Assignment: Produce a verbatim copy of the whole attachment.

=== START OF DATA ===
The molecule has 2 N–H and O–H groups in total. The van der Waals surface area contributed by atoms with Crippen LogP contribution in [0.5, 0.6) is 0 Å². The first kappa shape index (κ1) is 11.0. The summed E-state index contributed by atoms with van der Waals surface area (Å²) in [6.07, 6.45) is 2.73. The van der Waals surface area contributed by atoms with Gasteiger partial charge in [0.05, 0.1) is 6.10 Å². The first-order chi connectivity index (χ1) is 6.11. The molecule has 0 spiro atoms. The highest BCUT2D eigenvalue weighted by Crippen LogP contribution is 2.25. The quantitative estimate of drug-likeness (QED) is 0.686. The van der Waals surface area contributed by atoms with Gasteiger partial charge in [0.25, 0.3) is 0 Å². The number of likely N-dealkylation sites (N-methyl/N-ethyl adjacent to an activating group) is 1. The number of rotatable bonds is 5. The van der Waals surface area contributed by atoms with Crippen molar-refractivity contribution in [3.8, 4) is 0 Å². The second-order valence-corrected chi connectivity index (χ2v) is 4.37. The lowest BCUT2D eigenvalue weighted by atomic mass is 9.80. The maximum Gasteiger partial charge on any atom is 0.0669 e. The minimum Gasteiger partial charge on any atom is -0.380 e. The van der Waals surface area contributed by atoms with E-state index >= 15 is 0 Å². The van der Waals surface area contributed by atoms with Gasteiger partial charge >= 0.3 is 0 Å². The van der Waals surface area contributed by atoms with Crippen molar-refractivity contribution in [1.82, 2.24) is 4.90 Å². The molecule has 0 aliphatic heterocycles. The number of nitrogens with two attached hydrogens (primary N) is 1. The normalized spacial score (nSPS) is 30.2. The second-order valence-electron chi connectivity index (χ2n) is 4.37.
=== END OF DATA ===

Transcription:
The molecule has 2 N–H and O–H groups in total. The van der Waals surface area contributed by atoms with Crippen LogP contribution in [0.5, 0.6) is 0 Å². The first kappa shape index (κ1) is 11.0. The summed E-state index contributed by atoms with van der Waals surface area (Å²) in [6.07, 6.45) is 2.73. The van der Waals surface area contributed by atoms with Gasteiger partial charge in [0.05, 0.1) is 6.10 Å². The first-order chi connectivity index (χ1) is 6.11. The molecule has 0 spiro atoms. The highest BCUT2D eigenvalue weighted by Crippen LogP contribution is 2.25. The quantitative estimate of drug-likeness (QED) is 0.686. The van der Waals surface area contributed by atoms with Gasteiger partial charge in [0.25, 0.3) is 0 Å². The number of likely N-dealkylation sites (N-methyl/N-ethyl adjacent to an activating group) is 1. The number of rotatable bonds is 5. The van der Waals surface area contributed by atoms with Crippen molar-refractivity contribution in [3.8, 4) is 0 Å². The second-order valence-corrected chi connectivity index (χ2v) is 4.37. The lowest BCUT2D eigenvalue weighted by atomic mass is 9.80. The maximum Gasteiger partial charge on any atom is 0.0669 e. The minimum Gasteiger partial charge on any atom is -0.380 e. The van der Waals surface area contributed by atoms with E-state index >= 15 is 0 Å². The van der Waals surface area contributed by atoms with Gasteiger partial charge >= 0.3 is 0 Å². The van der Waals surface area contributed by atoms with Crippen molar-refractivity contribution in [1.82, 2.24) is 4.90 Å². The molecule has 0 aliphatic heterocycles. The number of nitrogens with two attached hydrogens (primary N) is 1. The normalized spacial score (nSPS) is 30.2. The second-order valence-electron chi connectivity index (χ2n) is 4.37.